Slow-growth advocates in Culver City have launched a campaign to place an initiative before voters that would cut the maximum height of new buildings from 12 stories to four.
Backers of the initiative say that the City Council has been pro-development over the years and unresponsive to the demands of residents who want new building curtailed.
"What we really want from this is intelligent growth instead of run-amok growth," said Robin Turner, co-sponsor of the initiative. "We like business, we like building, but because of height and density, it's bringing in more problems than the city can handle."
Julie Lugo Cerra, an elections consultant for Culver City, said that it is too late for the measure to be included on the April 12 municipal ballot and that sponsors will probably have to wait until the California presidential primary in June, when local issues can also be decided.
The Redevelopment Agency, which doubles as the City Council, recently voted to study a 30% cut in the density of proposed office parks in the area near Fox Hills Mall after a report it commissioned showed that such development would cause major traffic congestion.
But Morris Marmon, a columnist for the Culver City News and a co-sponsor of the initiative, said that council members who have supported large-scale development for years, now see that public opinion is against them and have shifted their positions as the election approaches.
"They are desperate in my opinion, and they see the handwriting on the wall," he said. "And they know they are going to lose."
But Councilman Paul Netzel, who is up for reelection in April along with Mayor Richard Brundo and Councilman Paul Jacobs, said he is proud of the council's record on controlling development.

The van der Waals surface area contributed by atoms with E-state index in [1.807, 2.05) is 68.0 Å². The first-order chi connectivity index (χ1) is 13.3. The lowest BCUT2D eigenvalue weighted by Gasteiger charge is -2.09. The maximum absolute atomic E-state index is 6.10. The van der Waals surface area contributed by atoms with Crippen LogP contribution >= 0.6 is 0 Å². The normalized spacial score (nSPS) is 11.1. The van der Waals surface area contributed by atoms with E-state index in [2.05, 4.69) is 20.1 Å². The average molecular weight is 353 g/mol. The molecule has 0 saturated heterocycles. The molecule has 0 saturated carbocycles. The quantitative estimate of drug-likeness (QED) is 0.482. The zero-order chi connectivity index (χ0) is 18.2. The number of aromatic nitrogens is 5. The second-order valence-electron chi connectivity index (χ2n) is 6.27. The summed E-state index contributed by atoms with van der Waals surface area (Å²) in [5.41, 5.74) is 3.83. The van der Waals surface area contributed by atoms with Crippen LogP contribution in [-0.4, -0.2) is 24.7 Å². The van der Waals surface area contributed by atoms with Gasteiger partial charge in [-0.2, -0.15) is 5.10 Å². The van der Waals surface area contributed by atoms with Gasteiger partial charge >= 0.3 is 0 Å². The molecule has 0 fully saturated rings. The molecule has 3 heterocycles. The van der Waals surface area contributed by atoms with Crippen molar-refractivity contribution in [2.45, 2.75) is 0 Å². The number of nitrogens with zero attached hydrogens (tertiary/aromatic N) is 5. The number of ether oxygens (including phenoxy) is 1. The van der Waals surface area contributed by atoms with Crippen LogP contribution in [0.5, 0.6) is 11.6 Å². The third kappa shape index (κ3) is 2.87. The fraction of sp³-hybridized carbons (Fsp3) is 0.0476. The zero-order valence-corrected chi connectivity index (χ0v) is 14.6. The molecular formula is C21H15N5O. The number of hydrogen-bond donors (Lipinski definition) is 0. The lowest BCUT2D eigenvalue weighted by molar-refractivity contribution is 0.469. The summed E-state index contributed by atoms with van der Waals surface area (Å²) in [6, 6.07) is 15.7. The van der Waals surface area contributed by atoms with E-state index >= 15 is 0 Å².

He cited the tightening of parking requirements to slow the construction of mini-malls in the city and negotiations with the developers of the proposed Marina Place and the Howard Hughes Center to reduce the scope of their projects.
He said the major problem is with proposed developments such as the Hughes Center, Playa Vista and Airport North that are outside Culver City and were not envisioned five or six years ago.
Netzel, who is chairman of the Redevelopment Agency, said that the backers of the initiative are motivated purely by political reasons.
"It's clearly intended to be an attack on the council," he said. "There's no other reason for such an initiative to be put forth."
But Turner, an anthropology student at California State University, Northridge, said she has never been involved in anything political and that the initiative is meant as an emergency measure to stop growth until the council can come up with a plan for development.
Not Another Century City
"We just don't want to end up as another Century City or Westwood," she said. Turner added that one of the initiative's co-sponsors is council candidate Richard E. Pachtman. However, backers of the measure have not endorsed him.
About 2,000 signatures are needed for the initiative to be placed on the ballot, Turner said, but sponsors hope to garner 5,000.
"We're going to try to get as many as possible over the limit," she said, "just to prove to the council that we mean business.
City planner Jay Cunningham said the initiative would in fact raise the height limit from 43 feet to 56 feet in 11 of the city's 14 non-residential zoning districts, but would cut the maximum height from 167 feet to 56 feet in the remaining three.